Cody Townsend and Elyse Saugstad atop Squaw Valley's Shirley Canyon, photo by Jen Schmidt

Winter Dreamscape

As professional skiers, Squaw Valley’s Cody Townsend and Elyse Saugstad have seen their dreams come true; as independent filmmakers, their dreams are just beginning


On a casual afternoon ten years ago, mere months after Squaw Valley professional skier Cody Townsend broke into the industry with a Warren Miller movie scene, he was looking at a Canadian road map and, like he often does, day-dreaming. His hand walked over the map and, close to a town called Bella Coola, his fingers stopped.

“Hey,” he said. His girlfriend, pro skier Elyse Saugstad, was listening nearby. “I found a Mt. Saugstad.” It was one of the few mountains listed on the map, and he shrugged it off as a coincidence.

“That’s my great-great grandfather,” she said.

“I thought that was crazy,” Townsend says ten years later as he tells the story from his office at the base of Alpine Meadows. Townsend and Saugstad are since married, living happily near Lake Tahoe and coming off their first independent movie release, Conquering the Useless, in September. For the adventure film, the couple traveled to British Columbia and traced the Saugstad family’s historic steps to Bella Coola, landing a helicopter near the spot Townsend had noticed a decade earlier—Mt. Saugstad.

Saugstad’s great-great grandfather, Reverend Christian Saugstad, took a slightly different route. In the 1890s, he led a group of settlers 1,900 miles from Minnesota’s Norwegian villages to Bella Coola Valley, now home to some of the world’s most famous and remote skiing. The Saugstad name is a fixture in the Bella Coola Valley Museum and, like today, synonymous with being a survivor.

“That was pretty special for her to connect with something that close to her family,” Townsend says.

For Saugstad, it was more complicated. Her grandparents, “proud Saugstad Norwegians,” she says, died a couple years earlier. “This would have meant a lot to them,” she adds.

For Conquering the Useless, they didn’t ski off the Saugstad summit (9,540 feet), and Saugstad says she never would, although “Cody has a death wish to ski the gnarly stuff at the top,” she half-jokes. That “gnarly stuff” is a set of 55-degree spines overhanging a snowfield that drops into a 1,000-foot plummet over a sheer icefall.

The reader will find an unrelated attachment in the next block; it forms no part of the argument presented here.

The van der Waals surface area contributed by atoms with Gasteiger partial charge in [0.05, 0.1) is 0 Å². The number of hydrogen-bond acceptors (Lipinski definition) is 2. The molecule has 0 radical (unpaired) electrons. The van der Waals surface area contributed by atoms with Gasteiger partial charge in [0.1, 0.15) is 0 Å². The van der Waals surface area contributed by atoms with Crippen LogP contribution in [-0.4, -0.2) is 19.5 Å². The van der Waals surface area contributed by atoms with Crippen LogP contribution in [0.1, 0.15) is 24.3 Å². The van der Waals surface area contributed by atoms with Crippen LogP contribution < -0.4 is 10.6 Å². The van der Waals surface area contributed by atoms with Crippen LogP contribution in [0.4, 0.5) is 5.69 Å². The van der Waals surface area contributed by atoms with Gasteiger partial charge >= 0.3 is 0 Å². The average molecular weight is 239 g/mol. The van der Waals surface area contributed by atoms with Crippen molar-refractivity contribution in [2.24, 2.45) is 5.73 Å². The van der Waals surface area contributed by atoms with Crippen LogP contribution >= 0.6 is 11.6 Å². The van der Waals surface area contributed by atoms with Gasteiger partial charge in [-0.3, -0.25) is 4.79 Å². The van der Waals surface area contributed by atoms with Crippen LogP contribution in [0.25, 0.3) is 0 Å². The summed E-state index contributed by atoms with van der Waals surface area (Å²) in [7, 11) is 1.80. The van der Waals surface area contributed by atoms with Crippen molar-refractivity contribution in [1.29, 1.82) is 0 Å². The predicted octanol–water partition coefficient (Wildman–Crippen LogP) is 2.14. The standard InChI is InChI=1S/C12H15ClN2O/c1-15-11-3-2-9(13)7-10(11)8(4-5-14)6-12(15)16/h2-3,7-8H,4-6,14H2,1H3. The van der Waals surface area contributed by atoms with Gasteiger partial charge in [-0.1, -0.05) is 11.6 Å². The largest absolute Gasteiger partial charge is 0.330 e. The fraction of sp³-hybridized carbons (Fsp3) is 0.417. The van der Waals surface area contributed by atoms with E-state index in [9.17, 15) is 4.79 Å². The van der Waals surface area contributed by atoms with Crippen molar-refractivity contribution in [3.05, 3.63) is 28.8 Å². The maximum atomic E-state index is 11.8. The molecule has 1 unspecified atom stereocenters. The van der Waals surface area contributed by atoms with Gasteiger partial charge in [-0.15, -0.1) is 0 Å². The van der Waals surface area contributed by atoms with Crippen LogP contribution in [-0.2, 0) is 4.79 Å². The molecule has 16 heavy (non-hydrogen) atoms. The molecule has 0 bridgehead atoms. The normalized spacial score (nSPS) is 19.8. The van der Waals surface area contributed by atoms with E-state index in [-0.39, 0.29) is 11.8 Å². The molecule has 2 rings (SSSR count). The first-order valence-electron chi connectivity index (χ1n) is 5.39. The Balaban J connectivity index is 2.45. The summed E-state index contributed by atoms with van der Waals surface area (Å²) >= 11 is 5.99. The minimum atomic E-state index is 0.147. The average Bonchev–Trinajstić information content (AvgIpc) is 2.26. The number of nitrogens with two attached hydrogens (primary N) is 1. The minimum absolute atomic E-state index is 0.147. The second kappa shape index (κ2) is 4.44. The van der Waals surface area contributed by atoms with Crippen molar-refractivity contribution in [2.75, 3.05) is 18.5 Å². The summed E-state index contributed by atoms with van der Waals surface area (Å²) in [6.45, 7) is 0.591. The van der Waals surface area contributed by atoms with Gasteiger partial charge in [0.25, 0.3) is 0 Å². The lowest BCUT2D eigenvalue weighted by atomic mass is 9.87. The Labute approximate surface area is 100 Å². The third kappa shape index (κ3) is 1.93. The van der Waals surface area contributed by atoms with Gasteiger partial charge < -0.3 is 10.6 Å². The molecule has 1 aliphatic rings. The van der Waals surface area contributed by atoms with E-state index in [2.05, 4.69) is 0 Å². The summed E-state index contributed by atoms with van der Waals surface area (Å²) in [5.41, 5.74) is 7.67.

Saugstad plainly states: “Cody’s stoke is different than mine.”


Two Skiers, One Dream

Townsend is a dreamer, a comic showman and one of the world’s best skiers. Raised a racer-turned-freestyler in Santa Cruz, he grew up chasing legends around Squaw Valley on weekends before moving to Tahoe and breaking into films—first with Warren Miller and then with locally-owned Matchstick Productions. In 2010, Townsend started a clothing accessory company, Alpine Meadows–based Arcade Belts, and famously won Ski Line of the Year in 2014 with his drop through “The Crack” in the Alaskan wilderness. Footage of the descent went viral, landing Townsend on late-night talk shows and racking nearly 8.5 million YouTube views.

It’s all part of the dream that started when he was a kid, and has stayed with him throughout his life. While figuring out how to earn a paycheck as a skier, Townsend finished a four-year degree from UC Santa Cruz and majored in linguistics science, a subject he calls “absolutely fascinating.”

He summarizes: “I can break down Finnish and not understand a single word of it… but all I’ve really wanted to do is be a skier. I sit here in the summer and I go to bed at night and start dreaming about winter and dreaming about skiing. I realize if I’m in the middle of summer dreaming about it, that’s probably what I’m going to do. If it’s the line like ‘The Crack’ or ski mountaineering stuff like this year, I dream of it first.”